If you have read our credit report primer called “Credit Reports: Your Financial DNA,” then you understand how your credit score is calculated and how important it is during the mortgage adjudication process. What you may not yet know is that there are ways to improve your credit score that don’t involve guys in trench coats or hacking into databases. Put a different way, you may be inadvertently hurting your score with the decisions you make regarding credit. Here are eight tips for putting your best credit foot forward.
1. First and foremost, check your credit report. You can get a summary report for free, or pay a small amount for the full version, and then you’ll see what the lenders see. If your FICO score is 680 or higher, you’re in good shape. Anything less than that and you should consider the tips I offer below. (Here are links to Equifax and Transunion if you want to order a copy of your report.)
2. Pay your bills on time. Setting up automatic payments using your chequing account or credit card is a good way to make sure you don’t accidentally miss a due date.
3. Keep your credit card balance well below your account limit. Most people don’t realize that spending up to their limit every month will hurt their score, even if they pay in full each month. There are two ways to address this: spend less or get your limit raised. In fact, raising your limit, if you qualify, is one of the easiest ways to help your credit score.
4. Use it. Lenders want to see an active history on your file so try to use your credit a little each month (not a problem for most of us!) and your score will be better for it.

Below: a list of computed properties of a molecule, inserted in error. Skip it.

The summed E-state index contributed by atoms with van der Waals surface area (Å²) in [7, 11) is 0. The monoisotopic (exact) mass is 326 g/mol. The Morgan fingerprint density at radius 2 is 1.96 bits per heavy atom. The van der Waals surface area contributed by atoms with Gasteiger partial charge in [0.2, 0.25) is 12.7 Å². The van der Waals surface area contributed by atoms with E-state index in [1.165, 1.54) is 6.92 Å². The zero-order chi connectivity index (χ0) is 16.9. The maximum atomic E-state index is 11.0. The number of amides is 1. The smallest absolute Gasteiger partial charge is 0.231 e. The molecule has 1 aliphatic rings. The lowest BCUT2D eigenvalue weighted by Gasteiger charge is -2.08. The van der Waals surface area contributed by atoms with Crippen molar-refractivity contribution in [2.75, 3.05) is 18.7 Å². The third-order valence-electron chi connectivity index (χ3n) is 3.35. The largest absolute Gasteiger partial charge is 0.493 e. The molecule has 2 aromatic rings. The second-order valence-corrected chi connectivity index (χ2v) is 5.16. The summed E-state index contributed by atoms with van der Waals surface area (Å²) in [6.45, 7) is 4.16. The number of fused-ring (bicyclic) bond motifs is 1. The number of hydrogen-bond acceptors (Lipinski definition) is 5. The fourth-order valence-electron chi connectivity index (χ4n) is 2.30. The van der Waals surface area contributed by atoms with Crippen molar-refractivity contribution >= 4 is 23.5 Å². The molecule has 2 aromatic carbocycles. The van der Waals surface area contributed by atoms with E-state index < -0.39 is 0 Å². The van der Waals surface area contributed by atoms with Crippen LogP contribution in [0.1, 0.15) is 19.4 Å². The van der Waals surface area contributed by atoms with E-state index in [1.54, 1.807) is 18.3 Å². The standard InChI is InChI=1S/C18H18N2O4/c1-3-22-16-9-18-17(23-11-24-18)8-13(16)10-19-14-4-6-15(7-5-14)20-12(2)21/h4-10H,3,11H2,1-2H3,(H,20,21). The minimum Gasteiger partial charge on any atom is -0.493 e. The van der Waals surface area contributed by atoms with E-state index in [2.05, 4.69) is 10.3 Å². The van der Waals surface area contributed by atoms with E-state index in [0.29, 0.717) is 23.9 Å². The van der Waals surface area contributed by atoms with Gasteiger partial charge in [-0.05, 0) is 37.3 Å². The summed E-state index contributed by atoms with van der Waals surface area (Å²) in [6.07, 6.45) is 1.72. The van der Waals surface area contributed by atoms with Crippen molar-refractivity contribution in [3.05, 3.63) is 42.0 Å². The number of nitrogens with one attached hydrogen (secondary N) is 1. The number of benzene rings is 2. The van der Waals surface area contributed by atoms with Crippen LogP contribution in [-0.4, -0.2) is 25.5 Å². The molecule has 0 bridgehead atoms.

5. If you can’t pay the full amount, especially on credit cards, make very sure you pay at least the minimum. Also, if you’re falling behind, try calling the creditor and explaining your situation. You might be able to work out a deal whereby you can delay some of the payment without their filing a late payment on your credit report. The worst thing you can do is miss your payment date and say nothing.
6. Don’t apply for credit all over town, especially if you have limited and/or newer credit. While the hit to your credit score will vary depending on your overall profile, a flurry of credit application activity will temporarily impact your score (this impact is reduced as time passes, provided that you don’t keep applying).
7. Beware of having too many credit lines. If you have a series of small loans it can hurt your score because a) it looks like your cobbling together any credit you can get your hands on and b) lenders will worry that you could end up in a position where you have borrowed more than you can pay back. The best way to avoid this is to consolidate your debt into one large loan (refinancing an existing mortgage is one way to do this).
8. If you are disputing a charge from a creditor (cell phone companies and gyms come to mind), make sure that you submit a brief statement to Equifax and/or Transunion explaining your side of the story. This submission will be added to your file. Doing this won’t get the charge removed but if your credit is otherwise good, it makes your explanation that the blemish is due to a dispute, and not based on an inability to pay, more believable to lenders.
Follow these tips and your credit score will thank you (if it could talk, that is).